Paper Demons
Sheila Hageman
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Sometimes my depression grips me and makes me feel like I have nothing to say, so I remain quiet. I do have things to say, and the longer I put off expressing them the more likely they'll never get said at all. Even though I know that it is the very act of writing, which often makes me feel better.

Since America's new war on terrorism has begun, my self-censorship has increased. It is harder to deal with my regular depression with the newly added stress that is felt palpably throughout New York City. So, I find myself procrastinating the putting down of words on paper even more than usual. Through past experience I know that when I'm depressed the first thing I should do is reach for a pen and paper — purge my depression through expression, but when I'm seriously stuck I count myself lucky just for getting out of bed.

Let's say I could convince myself right now that every time I feel depressed, I will write automatically. As a smoker reaches for a cigarette, I'll reach for a pen without thinking. It's certainly a constructive promise to make to myself, but could I keep it? Often when I'm depressed — writing feels like the absolute last thing I want to do. Especially since September 11th, I feel like I'll never write anything good enough, or important enough.

I sure have lost a lot of writing time to my depression. In fact, so have a lot of my writer friends. Why is it that out of all the illnesses there are, so many writers experience depression? Or maybe the question really should be, why do so many people who have depression turn to writing?

Perhaps writing is a self-healing method that the body, mind and spirit recognize as beneficial. Or maybe writers are driven to scribble down thoughts because of their deeper than average level of introspection. It's truly a double bind to find yourself with such introspection, but also suffering with a condition that causes you to feel unable to produce anything meaningful. You can't stop thinking about the mess the world is in before you become overwhelmed by your thoughts — you literally drown in them.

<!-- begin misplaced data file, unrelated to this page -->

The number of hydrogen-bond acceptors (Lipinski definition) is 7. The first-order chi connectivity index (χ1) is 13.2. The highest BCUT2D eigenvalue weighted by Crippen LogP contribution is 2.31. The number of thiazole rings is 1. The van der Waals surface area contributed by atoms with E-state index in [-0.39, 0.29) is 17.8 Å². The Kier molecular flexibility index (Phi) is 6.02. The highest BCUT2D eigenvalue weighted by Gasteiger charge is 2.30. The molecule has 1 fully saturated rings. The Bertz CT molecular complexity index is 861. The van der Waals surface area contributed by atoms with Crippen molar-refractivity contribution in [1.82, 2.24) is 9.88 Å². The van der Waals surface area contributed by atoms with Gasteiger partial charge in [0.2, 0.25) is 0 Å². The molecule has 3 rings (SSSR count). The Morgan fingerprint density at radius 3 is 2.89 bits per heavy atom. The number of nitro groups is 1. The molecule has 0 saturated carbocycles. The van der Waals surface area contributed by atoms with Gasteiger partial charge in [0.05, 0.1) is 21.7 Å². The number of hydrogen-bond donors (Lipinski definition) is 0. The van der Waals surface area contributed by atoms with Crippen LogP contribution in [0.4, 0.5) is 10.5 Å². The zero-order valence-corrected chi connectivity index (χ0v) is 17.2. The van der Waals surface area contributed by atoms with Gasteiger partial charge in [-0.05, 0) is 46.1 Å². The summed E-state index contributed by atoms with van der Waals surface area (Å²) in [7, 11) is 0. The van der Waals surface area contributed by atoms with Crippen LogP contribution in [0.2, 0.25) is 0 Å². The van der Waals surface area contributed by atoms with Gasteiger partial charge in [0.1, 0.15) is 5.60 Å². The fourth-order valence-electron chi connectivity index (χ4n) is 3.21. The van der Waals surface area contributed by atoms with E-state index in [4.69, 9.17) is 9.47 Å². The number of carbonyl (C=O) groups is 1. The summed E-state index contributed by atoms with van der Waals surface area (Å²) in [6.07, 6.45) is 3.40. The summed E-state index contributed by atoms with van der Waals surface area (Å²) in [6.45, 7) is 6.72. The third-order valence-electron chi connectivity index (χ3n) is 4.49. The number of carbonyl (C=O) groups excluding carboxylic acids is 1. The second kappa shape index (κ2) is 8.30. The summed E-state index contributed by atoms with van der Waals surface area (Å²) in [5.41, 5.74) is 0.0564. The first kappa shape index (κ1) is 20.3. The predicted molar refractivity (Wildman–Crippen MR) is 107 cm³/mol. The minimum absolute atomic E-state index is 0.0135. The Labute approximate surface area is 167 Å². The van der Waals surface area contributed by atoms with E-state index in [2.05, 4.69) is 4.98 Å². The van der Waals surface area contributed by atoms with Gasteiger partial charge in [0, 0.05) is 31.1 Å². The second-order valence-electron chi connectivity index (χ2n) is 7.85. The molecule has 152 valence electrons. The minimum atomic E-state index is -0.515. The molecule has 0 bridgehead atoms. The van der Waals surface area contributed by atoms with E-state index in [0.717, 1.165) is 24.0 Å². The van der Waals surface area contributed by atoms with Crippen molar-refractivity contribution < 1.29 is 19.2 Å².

There's no right answer for everyone who suffers from depression. No one size fits all, but the knowledge that writing can help lift the blanket of depression is a powerful tool in itself. I know I will still have times when I am too depressed to remember that writing out my depression helps. Perhaps there will be that one time when I'll remember. I'll pick up a pen and a piece of paper and jot out all the horrid feelings that lurk inside of me — instead of going over and over them in my head. I'll exorcise my demons onto the paper where I can see them. Then they become other things — separate from me. Like something I can be sort of objective about, certainly more so than when they were part of my internal dialogue.

Once disturbing thoughts are out on the paper I can put them away for a little while. Just open a drawer, shove them in and tell them, "Goodbye!"

Then when I feel stronger, I can go back. I can pull out that squeaky drawer, grab my paper demons and look at them square in the face. Demons generally don't like being let out into the light because suddenly they can be seen for what they really are, just thoughts; bad thoughts about things in the past, the present, or possible future. I look at them. How do they make me feel now that I have the upper hand, now that I'm in control and dictating the rules?

I guess you could say I make friends with my depressing thoughts. Then the next time they come up, I don't feel so bad. I can recognize thoughts as friends come to teach me something. A bad thought can visit because I am not so afraid of it. I realize I have control by making it concrete with pen and paper. And then I can let the thoughts go away. Just like that. I send each thought packing with my pen strokes, right out into the air and away from me.

Now, if I can only remember this promise to myself the next time I feel low. This is the challenge of the everyday. Facing myself on paper one more time and believing that even if I'm not going to create a masterpiece today, at least I'm going to create something—shake some ink onto a page and lessen my wandering mind, thoughts and depression.
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